The result of the summit was a “zone of peace” accord by which signers reject the use of arms and engage themselves to behave as respectful neighbours in regional conflict resolution. Another declaration accepted has also emphasized that signing nations of the hemisphere are committed to non-intervention in each other’s internal affairs as well as to respect the right of every state to choose its political, social, economic and cultural system. In connection to this topic, Colombian President Juan Manuel Santos has expressed his country’s gratitude for participant’s support in the FARC peace process. “And speaking of peace, I want to thank in a very special way the support of all of you to the peace process that we have been moving forward in Colombia, [and] to thank Cuba because Cuba is helping us by serving as host for this process. […] There remains a difficult path to follow but if you ask me today if I am more optimistic than I was when we spoke about this topic in the last CELAC summit a year ago, I would say yes, I am more optimistic.”
At the end of the forum, Cuba’s has passed the CELAC presidency to the next country in the rotation, Costa Rica.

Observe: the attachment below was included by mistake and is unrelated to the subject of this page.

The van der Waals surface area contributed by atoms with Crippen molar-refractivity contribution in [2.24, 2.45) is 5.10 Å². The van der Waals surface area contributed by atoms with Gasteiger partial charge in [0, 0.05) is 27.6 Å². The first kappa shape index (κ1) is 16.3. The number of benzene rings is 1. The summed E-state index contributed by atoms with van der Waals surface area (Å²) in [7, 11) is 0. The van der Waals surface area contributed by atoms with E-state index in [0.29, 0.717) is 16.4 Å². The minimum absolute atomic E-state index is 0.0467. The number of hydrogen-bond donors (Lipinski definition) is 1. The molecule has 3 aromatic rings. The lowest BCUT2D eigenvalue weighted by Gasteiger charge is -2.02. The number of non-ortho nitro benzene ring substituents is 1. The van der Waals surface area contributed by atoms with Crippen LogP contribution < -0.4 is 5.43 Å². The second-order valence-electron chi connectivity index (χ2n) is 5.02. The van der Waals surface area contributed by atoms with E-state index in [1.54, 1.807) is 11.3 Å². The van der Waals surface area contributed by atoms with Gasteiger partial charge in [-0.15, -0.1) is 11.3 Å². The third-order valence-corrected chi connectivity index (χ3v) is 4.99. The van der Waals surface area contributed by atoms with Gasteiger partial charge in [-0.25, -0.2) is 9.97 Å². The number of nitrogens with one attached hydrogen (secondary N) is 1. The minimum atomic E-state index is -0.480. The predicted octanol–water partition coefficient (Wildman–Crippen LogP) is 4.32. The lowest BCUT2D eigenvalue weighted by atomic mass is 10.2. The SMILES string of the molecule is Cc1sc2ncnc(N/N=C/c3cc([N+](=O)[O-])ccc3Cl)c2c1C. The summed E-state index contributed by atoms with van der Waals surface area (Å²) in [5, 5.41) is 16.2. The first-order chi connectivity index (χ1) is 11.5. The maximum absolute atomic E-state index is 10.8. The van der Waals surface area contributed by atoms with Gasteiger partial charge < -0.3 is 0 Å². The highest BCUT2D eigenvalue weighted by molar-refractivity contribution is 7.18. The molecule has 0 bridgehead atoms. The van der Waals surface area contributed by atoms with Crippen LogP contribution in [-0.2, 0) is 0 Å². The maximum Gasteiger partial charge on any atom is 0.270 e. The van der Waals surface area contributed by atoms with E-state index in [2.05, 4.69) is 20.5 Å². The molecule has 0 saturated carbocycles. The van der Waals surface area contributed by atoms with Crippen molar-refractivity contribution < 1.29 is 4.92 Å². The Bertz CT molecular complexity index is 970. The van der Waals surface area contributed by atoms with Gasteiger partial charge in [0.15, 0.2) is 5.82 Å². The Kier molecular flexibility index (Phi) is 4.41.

FARC peace talks continue in Havana
Colombian government and the country’s oldest rebel group the FARC have continued with the 20th round of peace talks in Havana, Cuba. This time, negotiations have focused on the cultivation of illicit narcotics which is the third programme part of the six-point agenda and probably the hardest to discuss. Although on the first two topics – the agrarian reform and the FARC’s political participation – partial agreements have been already reached, consultations on the drug issue can seriously jeopardise further progression of the negotiations. According to the FARC’s released proposal, the organisation would put an end to the government’s aggressive eradication of coca, poppy and marijuana fields. In any case, tensions are still high between the two parties which situation was demonstrated at the CELAC Summit as well, when Colombian President Juan Manuel Santos neglected an opportunity to meet with the FARC negotiating team.
New round of Cuba-US negotiations on migration
The US State Department delegation has had a “very constructive” meeting in Havana with their Cuban counterparts on migration issues as well as on cooperation on aviation security and search and rescue. “Despite our historically difficult relationship, over the course of the past year and a half we have been able to speak to each other in a respectful and thoughtful manner” – said Edward Alex Lee, acting Deputy Assistant Secretary of State for Western Hemisphere Affairs at a news conference. According to the Cuban Foreign Ministry’s official statement, the meeting “took place in a respectful environment”, although US delegation has called again for the release of jailed American government subcontractor, Alan Gross.